Group shot of 8 students in graduation caps and gowns.

Our first class of Honors College Path Graduates! 1st row (l-r): Nina Lee, Cristina Perez-Espinoza, Alyssa Hicks, Xavier Smith; 2nd row: Jean Amargos, Iliana Hernandez; 3rd row: Adia Threatt, Marcus Hatley. Not shown: Dominique Blake, Angel Sigears, Luis Valverde-Estrada. Photo: Whit Pruitt.

Four years ago, our first group of Honors College Path Program students showed up on campus.  We knew they were exceptional from the get-go, and now we have some stats to back that up:

  • Every single one of the 11 students in our first Path cohort have graduated in 4 years – that’s a 100% graduation rate!
  • 7 of these students studied abroad and remember it as a defining experience.
  • 6 of the 11 were first in their family to go to a university.
  • 5 of them joined the Honors College and completed an honors thesis.

Their future looks bright, too:

Jean Amargos, from Bentonville, is an honors biology (pre-med) major. He will pursue a medical degree at Ponce Health Sciences University School of Medicine in Ponce, Puerto Rico.
Dominique Blake, from Magnolia, is a biology (pre-physician assistant) major. She plans to pursue a career as a physician’s assistant.
Marcus Hatley, from Little Rock, majored in management (organizational leadership) with recreation & sport management and retail minors. He will pursue an MBA at the University of South Florida.
Alyssa Hicks, from Lawrence, Kansas, is an honors major in economics with minors in Spanish (business concentration) and finance (banking/finance). She will begin a job at the Federal Reserve Bank in Kansas City following commencement.
Nina Lee, from Summers, majored in kinesiology (pre-physical therapy). She will pursue a career in physical therapy.
Cristina Perez-Espinoza, from Springdale, is an honors major in supply chain management and information systems with a minor in economics. She will begin work as a technology trainee with Dillards in Little Rock following graduation.
Angel Sigears, from Fayetteville, a biology (pre-pharmacy) major, will attend pharmacy school.
Xavier Smith, from Rogers, is an honors major in public health (pre-physical therapy) with a minor in sociology. He plans to pursue a career in public health/higher education.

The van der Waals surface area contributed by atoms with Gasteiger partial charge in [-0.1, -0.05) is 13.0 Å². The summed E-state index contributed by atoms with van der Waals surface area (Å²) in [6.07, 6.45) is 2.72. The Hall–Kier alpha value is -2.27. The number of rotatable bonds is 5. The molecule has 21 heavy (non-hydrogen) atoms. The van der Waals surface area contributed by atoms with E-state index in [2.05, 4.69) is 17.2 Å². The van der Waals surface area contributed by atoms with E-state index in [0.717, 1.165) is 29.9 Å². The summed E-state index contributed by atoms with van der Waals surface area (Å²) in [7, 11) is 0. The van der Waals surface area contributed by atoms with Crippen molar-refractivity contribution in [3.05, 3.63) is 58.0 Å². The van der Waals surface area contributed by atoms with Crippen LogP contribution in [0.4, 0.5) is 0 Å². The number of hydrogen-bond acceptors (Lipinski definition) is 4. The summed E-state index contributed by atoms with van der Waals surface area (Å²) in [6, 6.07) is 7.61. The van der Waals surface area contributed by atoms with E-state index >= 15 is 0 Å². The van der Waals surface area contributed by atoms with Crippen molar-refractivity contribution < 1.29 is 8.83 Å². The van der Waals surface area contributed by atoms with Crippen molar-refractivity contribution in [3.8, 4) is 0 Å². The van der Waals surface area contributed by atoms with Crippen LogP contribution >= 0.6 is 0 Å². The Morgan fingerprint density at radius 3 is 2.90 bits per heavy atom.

Adia Threatt, from Siloam Springs, is an honors major in accounting with a minor in management. She’s enrolled in Walton College’s Master’s of Accounting program and has lined up a summer internship with Deloitte.
Luis Valverde-Estrada, a biology (pre-med) major, is applying to graduate schools and plans to pursue a master’s degree in biomedical science.

Open Door Office Policy

Mentor and student chat in an office.

Terrance Boyd chats with sophomore Path student Angel Gatlin. Photo: Kendall Curlee.

We are so proud of all of these students, and grateful to honors alumnus Terrance Boyd (B.S.B.A., retail, minor in Spanish with business concentration, cum laude, ’13; M.S., operations management, ’14), who helped to envision the Path Program and served as the first director of Path. “Having a chance to work with these students that I met as freshmen, until they were seniors, was amazing, and they challenged me,” he said. “Each year, we tried to figure out how best to meet their needs.” Terrance’s open-door office and impromptu advising sessions went a long way towards creating a village for the Path students, but the success is all theirs, he emphasized.

“I can’t take credit for the magic – how well these students have done. They work hard! I’m privileged to stand in their corner and support them.”

Terrance will be leaving us soon to pursue a doctoral degree in management at Louisiana State University. But his legacy of mentoring and support will continue in the Path Program, and his example will stay with current Path students and alumni as well.

Xavier Smith, who spoke at the brunch honoring Path seniors, recalled being so excited about coming to the UA that he packed his bags a month before moving to Fayetteville. Once on campus, he found that he could count on Path, and learned a lot from the program that went above and beyond lessons learned in class: “Path was my village. Terrance provided great mentoring, great leadership. He taught me how to write a proper email, how to address your professor, and he provided mentors for me and taught me how to be a mentor. He set the tone early on, about the importance of mentoring and paying it forward to the next generation of students.”

We will miss you Terrance and we will miss all of our Path seniors who got this program off to a running start. Good luck and please stay in touch!

Students in graduation gowns toss their caps into the air.

Hats off to our Path seniors! Photo: Whit Pruitt.